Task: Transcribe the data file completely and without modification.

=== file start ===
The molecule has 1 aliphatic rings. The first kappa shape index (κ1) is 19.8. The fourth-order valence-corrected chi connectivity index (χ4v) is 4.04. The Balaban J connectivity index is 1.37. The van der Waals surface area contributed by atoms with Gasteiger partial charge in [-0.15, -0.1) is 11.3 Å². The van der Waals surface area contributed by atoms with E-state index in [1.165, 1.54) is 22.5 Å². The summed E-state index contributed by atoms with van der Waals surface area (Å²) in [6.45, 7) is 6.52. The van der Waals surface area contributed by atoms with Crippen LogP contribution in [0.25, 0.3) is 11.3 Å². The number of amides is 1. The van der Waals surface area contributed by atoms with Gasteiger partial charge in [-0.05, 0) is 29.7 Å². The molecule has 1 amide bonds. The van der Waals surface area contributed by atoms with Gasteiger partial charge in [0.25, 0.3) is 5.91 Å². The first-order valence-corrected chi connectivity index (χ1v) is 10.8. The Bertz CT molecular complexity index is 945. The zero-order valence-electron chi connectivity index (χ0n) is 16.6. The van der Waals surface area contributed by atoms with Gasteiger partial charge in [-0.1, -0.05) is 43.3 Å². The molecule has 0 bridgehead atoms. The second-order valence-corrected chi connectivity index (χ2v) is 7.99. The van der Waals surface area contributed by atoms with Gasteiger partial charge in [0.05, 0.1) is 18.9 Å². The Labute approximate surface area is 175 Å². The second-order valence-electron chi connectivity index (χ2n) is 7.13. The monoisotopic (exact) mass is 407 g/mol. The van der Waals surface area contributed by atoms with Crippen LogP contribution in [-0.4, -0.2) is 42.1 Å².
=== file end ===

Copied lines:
The molecule has 1 aliphatic rings. The first kappa shape index (κ1) is 19.8. The fourth-order valence-corrected chi connectivity index (χ4v) is 4.04. The Balaban J connectivity index is 1.37. The van der Waals surface area contributed by atoms with Gasteiger partial charge in [-0.15, -0.1) is 11.3 Å². The van der Waals surface area contributed by atoms with E-state index in [1.165, 1.54) is 22.5 Å². The summed E-state index contributed by atoms with van der Waals surface area (Å²) in [6.45, 7) is 6.52. The van der Waals surface area contributed by atoms with Crippen LogP contribution in [0.25, 0.3) is 11.3 Å². The number of amides is 1. The van der Waals surface area contributed by atoms with Gasteiger partial charge in [-0.05, 0) is 29.7 Å². The molecule has 1 amide bonds. The van der Waals surface area contributed by atoms with Gasteiger partial charge in [0.25, 0.3) is 5.91 Å². The first-order valence-corrected chi connectivity index (χ1v) is 10.8. The Bertz CT molecular complexity index is 945. The zero-order valence-electron chi connectivity index (χ0n) is 16.6. The van der Waals surface area contributed by atoms with Gasteiger partial charge in [-0.1, -0.05) is 43.3 Å². The molecule has 0 bridgehead atoms. The second-order valence-corrected chi connectivity index (χ2v) is 7.99. The van der Waals surface area contributed by atoms with Gasteiger partial charge in [0.05, 0.1) is 18.9 Å². The Labute approximate surface area is 175 Å². The second-order valence-electron chi connectivity index (χ2n) is 7.13. The monoisotopic (exact) mass is 407 g/mol. The van der Waals surface area contributed by atoms with Crippen LogP contribution in [-0.4, -0.2) is 42.1 Å².